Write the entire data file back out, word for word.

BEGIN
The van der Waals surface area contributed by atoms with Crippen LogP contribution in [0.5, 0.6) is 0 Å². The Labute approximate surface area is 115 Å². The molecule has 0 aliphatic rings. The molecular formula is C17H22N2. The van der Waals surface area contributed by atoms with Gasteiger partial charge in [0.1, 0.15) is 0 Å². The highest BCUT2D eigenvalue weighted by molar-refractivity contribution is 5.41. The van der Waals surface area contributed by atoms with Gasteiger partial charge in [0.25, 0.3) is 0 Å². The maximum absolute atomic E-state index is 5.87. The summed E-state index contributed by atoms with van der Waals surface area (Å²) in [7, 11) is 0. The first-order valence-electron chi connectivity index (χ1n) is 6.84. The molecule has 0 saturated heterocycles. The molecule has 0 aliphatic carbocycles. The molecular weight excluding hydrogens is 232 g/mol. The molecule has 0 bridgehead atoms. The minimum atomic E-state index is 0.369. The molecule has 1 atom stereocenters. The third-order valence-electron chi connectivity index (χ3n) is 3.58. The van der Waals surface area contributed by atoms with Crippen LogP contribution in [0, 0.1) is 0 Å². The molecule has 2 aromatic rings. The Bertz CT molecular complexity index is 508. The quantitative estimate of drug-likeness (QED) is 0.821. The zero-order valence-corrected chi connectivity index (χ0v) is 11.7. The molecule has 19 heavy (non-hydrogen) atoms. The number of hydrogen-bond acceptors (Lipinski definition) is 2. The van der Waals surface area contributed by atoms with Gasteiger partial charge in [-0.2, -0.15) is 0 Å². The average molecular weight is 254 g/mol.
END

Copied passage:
The van der Waals surface area contributed by atoms with Crippen LogP contribution in [0.5, 0.6) is 0 Å². The Labute approximate surface area is 115 Å². The molecule has 0 aliphatic rings. The molecular formula is C17H22N2. The van der Waals surface area contributed by atoms with Gasteiger partial charge in [0.1, 0.15) is 0 Å². The highest BCUT2D eigenvalue weighted by molar-refractivity contribution is 5.41. The van der Waals surface area contributed by atoms with Gasteiger partial charge in [0.25, 0.3) is 0 Å². The maximum absolute atomic E-state index is 5.87. The summed E-state index contributed by atoms with van der Waals surface area (Å²) in [7, 11) is 0. The first-order valence-electron chi connectivity index (χ1n) is 6.84. The molecule has 0 saturated heterocycles. The molecule has 0 aliphatic carbocycles. The molecular weight excluding hydrogens is 232 g/mol. The molecule has 0 bridgehead atoms. The minimum atomic E-state index is 0.369. The molecule has 1 atom stereocenters. The third-order valence-electron chi connectivity index (χ3n) is 3.58. The van der Waals surface area contributed by atoms with Crippen LogP contribution in [0, 0.1) is 0 Å². The molecule has 2 aromatic rings. The Bertz CT molecular complexity index is 508. The quantitative estimate of drug-likeness (QED) is 0.821. The zero-order valence-corrected chi connectivity index (χ0v) is 11.7. The molecule has 19 heavy (non-hydrogen) atoms. The number of hydrogen-bond acceptors (Lipinski definition) is 2. The van der Waals surface area contributed by atoms with Gasteiger partial charge in [-0.2, -0.15) is 0 Å². The average molecular weight is 254 g/mol.